A classic interpersonal challenge that I often see in brilliant, gifted, successful people is the desire to "add value," especially to other people's great ideas. These leaders are likely to display their brilliance continually by adding their input at the expense of others'.
This occurs quite often. For instance, imagine you are an entry-level employee, and I am your manager. You come to me with an idea that you think is great. You have been working on this idea for months, and are really excited about what you have developed. I like the idea.
Rather than saying, "Great idea!" and letting it go, I must show my brilliance and tell you: "That is a very good idea. Why don't you add X to it, and it will be much better?"
This could well be a case of trying to add "too much value," and here's the problem: The quality of the idea may go up 5% with my suggestions, but your commitment to its execution may go down 50%. It is no longer your idea; as your manager, I have now made it my idea.
My good friend, Dave Ulrich, taught me that effectiveness of execution is a function of the quality of the idea multiplied by the executor's commitment to make it work. Smart people can get so wrapped up in trying to improve quality a little that they may damage commitment a lot.
If we are honest with ourselves, we can see that when we start excessively pontificating and trying to add value, we are often not really focused on the quality of the idea at all. We are just trying to prove to the world how smart we are.
Here are some ideas to help you, your co-workers, and your direct reports avoid adding "too much value."
Before speaking to your direct reports:
Look into the other person's eyes. Ask yourself: "Will my 'added value' make this person more—or less—committed to doing a great job?"
If the answer is "less committed," then ask yourself: "Does the value added by my contribution exceed the loss in commitment by this person?"
If the answer is "no"—don't comment.
Before speaking in team meetings:
Ask yourself: "Is this comment going to make our team more effective—or is it just intended to prove I am more clever than my peers?"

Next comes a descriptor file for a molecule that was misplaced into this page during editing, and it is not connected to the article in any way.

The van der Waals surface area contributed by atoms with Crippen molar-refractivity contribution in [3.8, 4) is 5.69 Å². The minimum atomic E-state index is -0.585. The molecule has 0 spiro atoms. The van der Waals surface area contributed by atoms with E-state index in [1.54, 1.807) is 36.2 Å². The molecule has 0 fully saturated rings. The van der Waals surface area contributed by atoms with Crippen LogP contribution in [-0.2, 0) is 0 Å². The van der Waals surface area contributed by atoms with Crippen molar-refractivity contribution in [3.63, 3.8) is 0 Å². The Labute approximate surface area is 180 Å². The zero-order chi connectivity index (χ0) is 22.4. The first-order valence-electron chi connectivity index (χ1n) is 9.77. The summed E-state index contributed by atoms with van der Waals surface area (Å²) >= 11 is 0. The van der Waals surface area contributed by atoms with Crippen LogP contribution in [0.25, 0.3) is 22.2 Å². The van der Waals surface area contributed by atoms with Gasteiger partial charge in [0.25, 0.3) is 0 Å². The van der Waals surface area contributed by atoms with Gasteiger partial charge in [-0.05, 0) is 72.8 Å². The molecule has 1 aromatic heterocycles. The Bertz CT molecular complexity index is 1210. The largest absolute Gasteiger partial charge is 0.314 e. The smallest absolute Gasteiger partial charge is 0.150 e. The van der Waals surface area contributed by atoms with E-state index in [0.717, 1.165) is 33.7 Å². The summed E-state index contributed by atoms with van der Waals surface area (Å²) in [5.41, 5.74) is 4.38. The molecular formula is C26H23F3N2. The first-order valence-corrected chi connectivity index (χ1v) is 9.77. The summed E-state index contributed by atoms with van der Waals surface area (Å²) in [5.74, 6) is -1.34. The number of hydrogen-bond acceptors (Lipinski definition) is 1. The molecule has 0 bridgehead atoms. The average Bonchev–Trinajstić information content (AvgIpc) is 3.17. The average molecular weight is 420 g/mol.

If the answer is that the primary driver of the comment is your own ego, don't say it!
Before "adding value" with family members (especially teenagers):
Ask yourself: "Do these people really care about the 'sermon' that I am about to deliver—or am I just annoying them?"
If your sermon is going to go unheeded anyway, don't deliver it.
"Adding too much value" is a classic challenge for smart, successful people. As leaders we need to make a transition from expert to developer of people. Achievement is about you. Leadership is about them!
Readers: I would appreciate any examples that you know of "adding too much value" or ways to address this common problem. Please send comments!
Marshall & Friends
When Is It Time to Keep Your Mouth Shut?
Marshall Goldsmith is an expert in leadership who was ranked as one of the field's 15 most influential business thinkers in a study involving 35,000 respondents that was published by The Times of London and Forbes. Goldsmith's books have sold more than a million copies and have been translated into 25 languages. His best selling books include What Got You Here Won't Get You There (also a Longman Award Winner for business book of the year) and MOJO: How to Get It, How to Keep It, and How to Get It Back If You Lose It. His newest book, written with Don Brown and Bill Hawkins, is What Got You Here Won't Get You There in Sales (McGraw-Hill, 2011)